House of Brands or Branded House

深夜,在纠结brand portfolio strategy,branded house (Havard, Scania), sub-brand (Porsche Cayenne), endorsed brand (Courtyard by Marriot), house of brand (P&G).branded house 和house of brand是两个极端。

看到一篇文章非常有意思,讨论美国到底是branded house还是house of brand,从一方面看,美国在国际上作为branded house,军事强国是第一形象,而在国内看,切分为各个州或者其他更小的部分是却未必跟军事挂钩,例如常春藤(IVY),例如好莱坞,例如加州。很有意思,呵呵。中国呢?还真说不好中国作为一个branded house首要定位是什么,虽然我们一直在建孔子学院,一直在宣传和谐世界,貌似西方国家总是不愿意相信与承认。Anyway,路遥知马力,总有一天看让人们看出个明白,不是么?


America: House of Brands or Branded House?

R. Eric Raymond

Wednesday, 02 July 2008

America has a troubling brand portfolio quandary. Internationally, it seems America is a branded house, with the parent brand operating from the position “military strength.” Domestically, America strikes me as a house of brands, in which each sub-brand (i.e. state) is not necessarily chained to the militaristic meaning of the American parent brand.

Within the U.S., it is not uncommon for people to associate themselves more strongly with a particular state brand rather than a national identity.  People often relocate because they identify with states with favorable brand positions, relative to their identity and aspirations.  This is not merely a divide between conservative politics and liberal politics.  California is a perfect example in which both conservatives and liberals are willing to admit that California is, in many ways, a country of its own.  It is common to see houses which fly the state flag rather than the U.S. flag.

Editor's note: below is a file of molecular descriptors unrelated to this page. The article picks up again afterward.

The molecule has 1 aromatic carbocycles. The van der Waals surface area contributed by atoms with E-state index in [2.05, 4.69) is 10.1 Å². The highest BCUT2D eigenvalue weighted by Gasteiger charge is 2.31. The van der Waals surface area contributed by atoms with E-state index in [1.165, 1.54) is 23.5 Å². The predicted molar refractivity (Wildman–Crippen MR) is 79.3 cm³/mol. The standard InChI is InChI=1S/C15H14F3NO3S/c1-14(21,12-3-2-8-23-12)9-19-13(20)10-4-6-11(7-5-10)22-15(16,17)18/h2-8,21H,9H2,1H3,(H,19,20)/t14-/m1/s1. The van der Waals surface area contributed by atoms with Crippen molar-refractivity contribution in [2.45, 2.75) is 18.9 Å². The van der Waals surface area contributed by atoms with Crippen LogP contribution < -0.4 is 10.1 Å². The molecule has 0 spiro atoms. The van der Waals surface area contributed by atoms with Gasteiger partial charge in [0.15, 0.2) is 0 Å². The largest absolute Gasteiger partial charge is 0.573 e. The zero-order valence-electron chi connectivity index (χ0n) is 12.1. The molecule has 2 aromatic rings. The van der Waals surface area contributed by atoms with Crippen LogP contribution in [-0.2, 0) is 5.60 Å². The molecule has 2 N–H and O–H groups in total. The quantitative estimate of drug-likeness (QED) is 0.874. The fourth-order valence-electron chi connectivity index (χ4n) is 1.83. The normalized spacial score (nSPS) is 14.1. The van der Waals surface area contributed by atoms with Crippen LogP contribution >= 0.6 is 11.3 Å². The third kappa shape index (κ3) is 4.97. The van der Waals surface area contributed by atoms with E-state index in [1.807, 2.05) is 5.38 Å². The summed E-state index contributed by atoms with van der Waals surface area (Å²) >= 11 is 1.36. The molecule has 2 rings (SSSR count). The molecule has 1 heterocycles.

Surely most people have a preference for state pride in the context of national identity, but how far away are we, as U.S. citizens, from placing our preference for state brands above the American brand?  Will the messaging and iconography of America’s “war on terror” brand become so dominant that we will begin to see America solely as a necessary, but odious military contractor?

Much has been made of the upcoming presidential election as the potential re-launch of “brand America.”  If presidential approval ratings are indicators of public opinion about America’s brand manager, we’re clearly ready for a new one.

Is it possible that the only way to fix “brand America” is to reconcile the split brand strategy we seem to have between our international and domestic positions?  What ought to come first is a reformation of a national identity which we then feel confident in offering to the world.

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